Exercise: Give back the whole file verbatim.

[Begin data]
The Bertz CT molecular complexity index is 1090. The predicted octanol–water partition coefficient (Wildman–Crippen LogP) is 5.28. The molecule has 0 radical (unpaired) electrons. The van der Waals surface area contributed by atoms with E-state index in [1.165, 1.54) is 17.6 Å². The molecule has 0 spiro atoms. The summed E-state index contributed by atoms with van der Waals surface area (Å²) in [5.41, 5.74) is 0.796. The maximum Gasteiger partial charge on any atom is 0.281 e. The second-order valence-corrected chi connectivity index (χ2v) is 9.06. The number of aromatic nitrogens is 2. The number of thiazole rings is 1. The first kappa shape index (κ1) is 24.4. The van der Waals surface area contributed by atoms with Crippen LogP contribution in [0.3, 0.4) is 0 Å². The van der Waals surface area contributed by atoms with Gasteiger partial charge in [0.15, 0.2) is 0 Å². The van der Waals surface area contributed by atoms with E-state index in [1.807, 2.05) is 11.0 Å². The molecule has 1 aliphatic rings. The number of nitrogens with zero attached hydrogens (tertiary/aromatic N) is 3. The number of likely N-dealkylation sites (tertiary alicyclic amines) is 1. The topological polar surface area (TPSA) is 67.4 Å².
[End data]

The Bertz CT molecular complexity index is 1090. The predicted octanol–water partition coefficient (Wildman–Crippen LogP) is 5.28. The molecule has 0 radical (unpaired) electrons. The van der Waals surface area contributed by atoms with E-state index in [1.165, 1.54) is 17.6 Å². The molecule has 0 spiro atoms. The summed E-state index contributed by atoms with van der Waals surface area (Å²) in [5.41, 5.74) is 0.796. The maximum Gasteiger partial charge on any atom is 0.281 e. The second-order valence-corrected chi connectivity index (χ2v) is 9.06. The number of aromatic nitrogens is 2. The number of thiazole rings is 1. The first kappa shape index (κ1) is 24.4. The van der Waals surface area contributed by atoms with Crippen LogP contribution in [0.3, 0.4) is 0 Å². The van der Waals surface area contributed by atoms with Gasteiger partial charge in [0.15, 0.2) is 0 Å². The van der Waals surface area contributed by atoms with E-state index in [1.807, 2.05) is 11.0 Å². The molecule has 1 aliphatic rings. The number of nitrogens with zero attached hydrogens (tertiary/aromatic N) is 3. The number of likely N-dealkylation sites (tertiary alicyclic amines) is 1. The topological polar surface area (TPSA) is 67.4 Å².